HARRISTOWN — A 110-year-old electric passenger car will make one last journey to Bloomington.
The deteriorating wood and steel sleeping car has sat dormant outside the old interurban train station in Harristown for decades. But one Bloomington man has big plans to restore the piece of Central Illinois urban rail history to its former glory.
"It's going to be a lot of trial and error," said David Parker, who has spent months researching a way to salvage the train before it is scrapped for good. "It's going to be a complex move, and we knew that when we came into it."
After months of research, Parker and a small crew began the long process of moving Sleeper Car 535 from behind the old Harristown train station on Monday.
The 57-foot train car was split in half in preparation of the move, and a semitrailer was on hand to transport it roughly 50 miles back to Bloomington, where it will get a complete makeover.
Saving rail history
Parker first discovered Sleeper Car 535 when the current property owner offered it for free to anyone who could move it.
In the early 1900s, the Harristown train station was part of the Illinois Traction System, which connect cities using electric lines to power small "traction" cars like Sleeper Car 535.
The train car built by the St. Louis Car Co. ran until the 1950s, when the Illinois Terminal ceased passenger service before eventually closing operations permanently.
Since then, the Harristown train station has housed multiple businesses before it was purchased four years ago by David Lee Allen and his wife, Laura Jahr. The couple purchased the station with dreams of restoring the historic building as well as the train car that sat outside it.
"We had to do some major, major things to make this a livable home," said Allen. "Since we've been doing that, we knew the funding was not going to be there to work on the train car."
In June Allen announced in a Facebook post on Illinois Central railroad Heritage Association that if someone was up to the challenge they were free to take the train out of their backyard.
The post, he said, went viral overnight with more than 2,000 shares and over 300 comments. People began calling and questioning about the car. Some even made the journey out to Harristown before deciding the project was "too much" for them.
Unless someone stepped up to move the train car, it was destined to be scrapped. That's when Parker stepped in, spending months building braces and contacting potential businesses that could move the train car.
"He spent the whole summer trying to orchestrate exactly what's happening today," said Allen.
Moving to Plan B
With a telescopic handler — a machine similar to a forklift that can also act as a crane — lifting sections of the car the crew was able to separate the two halves on Monday morning. Every inch resulted in a creak or groan as the 1911 train moved for the first time in over 35 years.
Just one move could cause the fragile car to collapse.
A few onlookers gathered outside to watch the crew work, many long-time residents of Harristown. Tonya Patkus, who lives across the street from the old station, said that many high school students visit the train car for senior photos.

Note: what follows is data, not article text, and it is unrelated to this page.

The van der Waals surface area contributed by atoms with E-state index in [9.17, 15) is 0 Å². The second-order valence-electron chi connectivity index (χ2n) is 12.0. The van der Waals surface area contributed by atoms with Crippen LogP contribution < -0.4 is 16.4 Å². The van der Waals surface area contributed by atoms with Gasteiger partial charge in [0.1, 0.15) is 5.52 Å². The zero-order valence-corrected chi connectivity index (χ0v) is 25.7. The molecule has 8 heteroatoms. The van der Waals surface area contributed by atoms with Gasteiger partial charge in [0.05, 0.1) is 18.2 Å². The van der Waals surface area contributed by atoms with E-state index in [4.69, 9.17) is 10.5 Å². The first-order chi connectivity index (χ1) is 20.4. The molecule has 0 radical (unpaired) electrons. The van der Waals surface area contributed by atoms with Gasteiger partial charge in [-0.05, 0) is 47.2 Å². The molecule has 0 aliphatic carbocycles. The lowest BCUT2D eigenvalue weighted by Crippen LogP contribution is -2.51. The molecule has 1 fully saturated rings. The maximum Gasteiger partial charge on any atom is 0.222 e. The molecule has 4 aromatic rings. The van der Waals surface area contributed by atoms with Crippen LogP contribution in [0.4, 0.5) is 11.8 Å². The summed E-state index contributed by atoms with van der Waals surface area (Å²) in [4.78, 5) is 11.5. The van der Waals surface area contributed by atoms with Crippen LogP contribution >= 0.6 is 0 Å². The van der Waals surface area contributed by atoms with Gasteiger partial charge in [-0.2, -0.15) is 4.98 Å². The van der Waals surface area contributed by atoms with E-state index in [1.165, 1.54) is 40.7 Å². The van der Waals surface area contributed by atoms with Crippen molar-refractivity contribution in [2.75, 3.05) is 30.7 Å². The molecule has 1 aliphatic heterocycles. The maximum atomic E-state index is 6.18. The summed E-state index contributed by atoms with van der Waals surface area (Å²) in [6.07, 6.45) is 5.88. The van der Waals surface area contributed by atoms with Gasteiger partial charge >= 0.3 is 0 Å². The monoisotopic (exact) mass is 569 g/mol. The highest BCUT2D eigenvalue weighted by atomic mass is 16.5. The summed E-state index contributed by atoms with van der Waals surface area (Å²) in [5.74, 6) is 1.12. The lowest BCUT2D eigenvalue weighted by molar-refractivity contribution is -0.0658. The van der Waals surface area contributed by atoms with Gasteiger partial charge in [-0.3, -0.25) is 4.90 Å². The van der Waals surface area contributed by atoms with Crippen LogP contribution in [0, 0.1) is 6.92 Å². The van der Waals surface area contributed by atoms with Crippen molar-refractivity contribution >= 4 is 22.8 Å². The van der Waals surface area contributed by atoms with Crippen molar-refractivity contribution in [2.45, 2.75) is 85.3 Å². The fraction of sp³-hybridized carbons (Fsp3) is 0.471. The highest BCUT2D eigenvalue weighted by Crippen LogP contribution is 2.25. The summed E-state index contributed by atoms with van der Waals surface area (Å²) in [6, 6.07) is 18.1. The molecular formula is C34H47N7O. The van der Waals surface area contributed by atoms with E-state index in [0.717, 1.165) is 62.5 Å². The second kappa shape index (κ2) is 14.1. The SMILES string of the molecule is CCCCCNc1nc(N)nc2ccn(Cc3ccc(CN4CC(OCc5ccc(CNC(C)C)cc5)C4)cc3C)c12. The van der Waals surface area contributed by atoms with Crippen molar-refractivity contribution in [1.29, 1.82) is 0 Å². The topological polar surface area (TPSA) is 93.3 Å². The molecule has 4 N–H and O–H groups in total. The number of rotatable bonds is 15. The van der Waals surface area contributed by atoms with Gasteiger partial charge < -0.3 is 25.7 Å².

"It's kind of sad to see it go, but it's also sad to see it sitting in such bad shape," she said. "Hopefully it can be restored and preserved."
Stephen Turner, a friend of Allen's who lives nearby, said his 82-year-old mother Nancy turner used to travel to work on the interurban train.
"I think it's pretty cool," he said of Parker's project. "This is a part of Harristown's history. Trains are a symbol of Harristown, they always have been. You can always hear the whistle blow."
After several hours of work the crew retired for the day to regroup. Parker said the train will need further disassembling to make the more than 107-000-pound machine even lighter for transportation. The process could take weeks and would require Parker to unscrew the metal roof.
But the disassembling is no surprise, Parker said. In order to restore the train car he always anticipated on disassembling the roof once it was in Bloomington.
"Nothing has really changed except the sequence in which its being done," said Parker. "If you have the pieces, you can put it back together."
Eventually the car will be taken to a property Parker owns along Route 66 in Bloomington. He plans to restore the car and potentially operate a small café out of it for his wife.
The project is not Parker's first, but it is his largest. In the past he has restored old airplanes, some dating to the 1930s. But the restoration effort is more than just a potential business venture, it's about preserving a piece of Illinois history.
Parker has allocated $10,000 to fund the restoration project, but has also opened a GoFundMe for donations. He has raised more than $3,000 in an effort to move the car back to Bloomington.
He is also committed to completing the project in honor of his friend, Michael Fortney, 69, of Bloomington, who recently died. Forntey was passionate about saving the rail car and had donated to the project.
"I've been very touched by the support," said Parker. "We're doing it for the history, but now we're also doing it for Michael."
Contact Sierra Henry at 309-820-3234. Follow her on Twitter: @pg_sierrahenry.